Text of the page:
The aminobenzophenonimine was converted to the glycine methyl ester derivative (formula VII) by refluxing formula VI with glycine methyl ester hydrochloride in methanol.

The compound of formula VII was converted into the diazepinone of formula IV by refluxing formula VII with p-toluenesulfonic acid monohydrate in any suitable solvent such as toluene. ##STR7##

Compounds of formula I and their pharmaceutically acceptable addition salts are useful as anti-anxiety agents and antiepileptic agents and can be administered orally, intravenously or intramuscularly. As contemplated by this invention, the compounds of formula I and their pharmaceutically acceptable acid addition salts can be embodied in pharmaceutical dosage formulations containing from about 0.1 mg to about 10 mg, most preferably about 0.2 mg to 2 mg with dosage adjusted to species and individual requirements.

The compounds of formula I and their pharmaceutically acceptable salts can be administered internally, for example, parenterally or enterally, in conventional pharmaceutical dosage forms, with pharmaceutically acceptable carriers. For example, they can be incorporated in conventional liquid or solid vehicles such as water, gelatin, starch, magnesium stearate, talc, vegetable oils and the like to provide tablets, elixirs, capsules, solutions, emulsions and the like according to acceptable pharmaceutical practices.

The following examples are illustrative but do not limit the present invention. All temperatures are stated in degrees Centigrade. Room temperature indicates a temperature between 20-23 C.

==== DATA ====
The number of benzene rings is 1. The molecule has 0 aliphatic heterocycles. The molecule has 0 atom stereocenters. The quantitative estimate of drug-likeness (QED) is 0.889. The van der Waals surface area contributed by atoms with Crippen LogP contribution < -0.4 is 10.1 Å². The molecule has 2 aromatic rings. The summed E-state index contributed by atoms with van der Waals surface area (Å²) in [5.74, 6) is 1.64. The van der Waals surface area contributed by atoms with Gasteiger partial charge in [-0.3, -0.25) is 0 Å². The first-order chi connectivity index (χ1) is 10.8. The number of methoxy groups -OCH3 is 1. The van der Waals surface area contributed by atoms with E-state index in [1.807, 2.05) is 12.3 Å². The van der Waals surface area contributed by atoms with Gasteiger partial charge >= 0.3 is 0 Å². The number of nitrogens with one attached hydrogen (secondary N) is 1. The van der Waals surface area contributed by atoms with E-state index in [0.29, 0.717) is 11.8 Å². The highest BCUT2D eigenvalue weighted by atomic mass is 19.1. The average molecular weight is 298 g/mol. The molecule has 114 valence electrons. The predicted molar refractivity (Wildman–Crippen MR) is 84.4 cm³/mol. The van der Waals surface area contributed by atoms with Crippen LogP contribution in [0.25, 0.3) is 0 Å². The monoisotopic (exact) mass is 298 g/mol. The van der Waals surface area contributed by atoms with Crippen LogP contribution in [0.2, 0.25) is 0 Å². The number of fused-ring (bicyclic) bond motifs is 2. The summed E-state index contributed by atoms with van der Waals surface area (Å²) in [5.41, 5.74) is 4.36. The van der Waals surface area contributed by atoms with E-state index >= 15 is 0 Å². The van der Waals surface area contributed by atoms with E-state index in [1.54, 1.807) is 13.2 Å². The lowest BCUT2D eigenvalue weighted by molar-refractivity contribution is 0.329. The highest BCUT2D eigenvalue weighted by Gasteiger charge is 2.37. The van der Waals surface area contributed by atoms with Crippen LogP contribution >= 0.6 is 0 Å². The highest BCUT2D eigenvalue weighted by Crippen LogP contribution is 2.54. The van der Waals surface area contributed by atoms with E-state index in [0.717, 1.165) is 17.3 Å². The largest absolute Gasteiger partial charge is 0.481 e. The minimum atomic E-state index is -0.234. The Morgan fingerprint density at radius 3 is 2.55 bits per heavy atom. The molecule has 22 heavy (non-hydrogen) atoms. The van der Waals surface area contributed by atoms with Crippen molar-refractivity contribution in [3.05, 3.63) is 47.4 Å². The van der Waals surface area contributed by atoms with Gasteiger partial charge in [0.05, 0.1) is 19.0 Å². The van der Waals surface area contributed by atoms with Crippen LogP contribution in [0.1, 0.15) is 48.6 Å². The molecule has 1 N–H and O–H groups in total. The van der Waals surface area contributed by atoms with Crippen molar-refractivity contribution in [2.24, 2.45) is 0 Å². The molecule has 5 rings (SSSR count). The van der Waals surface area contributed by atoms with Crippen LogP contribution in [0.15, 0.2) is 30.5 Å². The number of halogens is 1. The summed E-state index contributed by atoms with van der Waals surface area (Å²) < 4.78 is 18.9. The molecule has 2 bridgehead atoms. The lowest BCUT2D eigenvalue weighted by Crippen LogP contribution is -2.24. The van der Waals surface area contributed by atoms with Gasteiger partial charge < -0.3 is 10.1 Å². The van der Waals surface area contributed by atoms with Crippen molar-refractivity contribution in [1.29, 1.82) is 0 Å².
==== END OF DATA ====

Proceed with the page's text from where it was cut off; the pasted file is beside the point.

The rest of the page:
EXAMPLE 1 (2-Amino-5-fluorophenyl)(2-bromophenyl)methanone

A mixture of 20 g (0.15 mol) of zinc chloride and 50 g (0.23 mol) of 2-bromobenzoyl chloride was heated to 110 C. 4-Fluoroaniline, 13 g (0.12 mol) Was added over a period of 2 minutes, raising the temperature of the mixture to 160 C. This mixture was then heated and stirred for 3 hours at 210-220 C. After cooling to 140 C., 200 mL of hot 3N hydrochloric acid was added cautiously. The mixture was stirred and heated to reflux for 5 minutes and the aqueous phase was decanted from the residue. This procedure was repeated twice. The residue was dissolved in 200 mL acetic acid and treated with 100 mL of 3N hydrochloric acid and 10 mL of concentrated sulfuric acid to form a mixture.

This mixture was heated to reflux with stirring for 48 hours and then poured over ice and extracted with ether. The resulting ether extracts were washed with 2N sodium hydroxide solution, dried and evaporated. The residue was chromatographed over 300 g of silica gel using toluene. The fractions containing a yellow product were combined and evaporated to leave 12.6 g of yellow resin having the above formula. For analysis, a sample of the yellow resin was crystallized from ether/hexane and recrystallized from ethanol/hexane to give yellow crystals with m.p. 64-66 C.